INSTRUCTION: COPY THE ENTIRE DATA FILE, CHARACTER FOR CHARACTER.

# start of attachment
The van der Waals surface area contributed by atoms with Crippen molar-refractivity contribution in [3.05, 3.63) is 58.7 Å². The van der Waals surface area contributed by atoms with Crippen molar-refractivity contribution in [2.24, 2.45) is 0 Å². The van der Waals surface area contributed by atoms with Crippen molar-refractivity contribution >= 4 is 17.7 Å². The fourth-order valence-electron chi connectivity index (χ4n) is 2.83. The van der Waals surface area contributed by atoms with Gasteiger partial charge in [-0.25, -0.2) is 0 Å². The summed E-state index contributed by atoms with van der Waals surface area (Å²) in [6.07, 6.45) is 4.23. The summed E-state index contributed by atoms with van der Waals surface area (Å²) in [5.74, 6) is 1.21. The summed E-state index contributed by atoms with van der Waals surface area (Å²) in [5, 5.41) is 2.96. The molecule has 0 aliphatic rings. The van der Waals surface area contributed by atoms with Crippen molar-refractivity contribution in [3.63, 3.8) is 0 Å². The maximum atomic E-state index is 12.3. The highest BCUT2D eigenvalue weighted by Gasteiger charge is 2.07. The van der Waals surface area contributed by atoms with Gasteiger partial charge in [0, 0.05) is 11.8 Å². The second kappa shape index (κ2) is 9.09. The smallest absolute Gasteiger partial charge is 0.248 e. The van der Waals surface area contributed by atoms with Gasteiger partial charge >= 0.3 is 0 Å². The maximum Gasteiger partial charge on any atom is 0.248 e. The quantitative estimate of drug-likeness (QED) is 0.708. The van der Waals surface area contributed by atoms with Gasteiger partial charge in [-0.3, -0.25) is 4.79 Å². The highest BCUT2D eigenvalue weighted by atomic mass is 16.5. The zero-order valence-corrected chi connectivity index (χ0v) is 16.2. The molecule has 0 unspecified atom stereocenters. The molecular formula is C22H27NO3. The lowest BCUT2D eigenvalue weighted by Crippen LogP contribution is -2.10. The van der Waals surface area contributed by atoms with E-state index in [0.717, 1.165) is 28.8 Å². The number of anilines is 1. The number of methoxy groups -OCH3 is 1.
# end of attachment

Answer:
The van der Waals surface area contributed by atoms with Crippen molar-refractivity contribution in [3.05, 3.63) is 58.7 Å². The van der Waals surface area contributed by atoms with Crippen molar-refractivity contribution in [2.24, 2.45) is 0 Å². The van der Waals surface area contributed by atoms with Crippen molar-refractivity contribution >= 4 is 17.7 Å². The fourth-order valence-electron chi connectivity index (χ4n) is 2.83. The van der Waals surface area contributed by atoms with Gasteiger partial charge in [-0.25, -0.2) is 0 Å². The summed E-state index contributed by atoms with van der Waals surface area (Å²) in [6.07, 6.45) is 4.23. The summed E-state index contributed by atoms with van der Waals surface area (Å²) in [5.74, 6) is 1.21. The summed E-state index contributed by atoms with van der Waals surface area (Å²) in [5, 5.41) is 2.96. The molecule has 0 aliphatic rings. The van der Waals surface area contributed by atoms with Crippen molar-refractivity contribution in [3.63, 3.8) is 0 Å². The maximum atomic E-state index is 12.3. The highest BCUT2D eigenvalue weighted by Gasteiger charge is 2.07. The van der Waals surface area contributed by atoms with Gasteiger partial charge in [0, 0.05) is 11.8 Å². The second kappa shape index (κ2) is 9.09. The smallest absolute Gasteiger partial charge is 0.248 e. The van der Waals surface area contributed by atoms with Gasteiger partial charge >= 0.3 is 0 Å². The maximum Gasteiger partial charge on any atom is 0.248 e. The quantitative estimate of drug-likeness (QED) is 0.708. The van der Waals surface area contributed by atoms with Gasteiger partial charge in [-0.3, -0.25) is 4.79 Å². The highest BCUT2D eigenvalue weighted by atomic mass is 16.5. The zero-order valence-corrected chi connectivity index (χ0v) is 16.2. The molecule has 0 unspecified atom stereocenters. The molecular formula is C22H27NO3. The lowest BCUT2D eigenvalue weighted by Crippen LogP contribution is -2.10. The van der Waals surface area contributed by atoms with E-state index in [0.717, 1.165) is 28.8 Å². The number of anilines is 1. The number of methoxy groups -OCH3 is 1.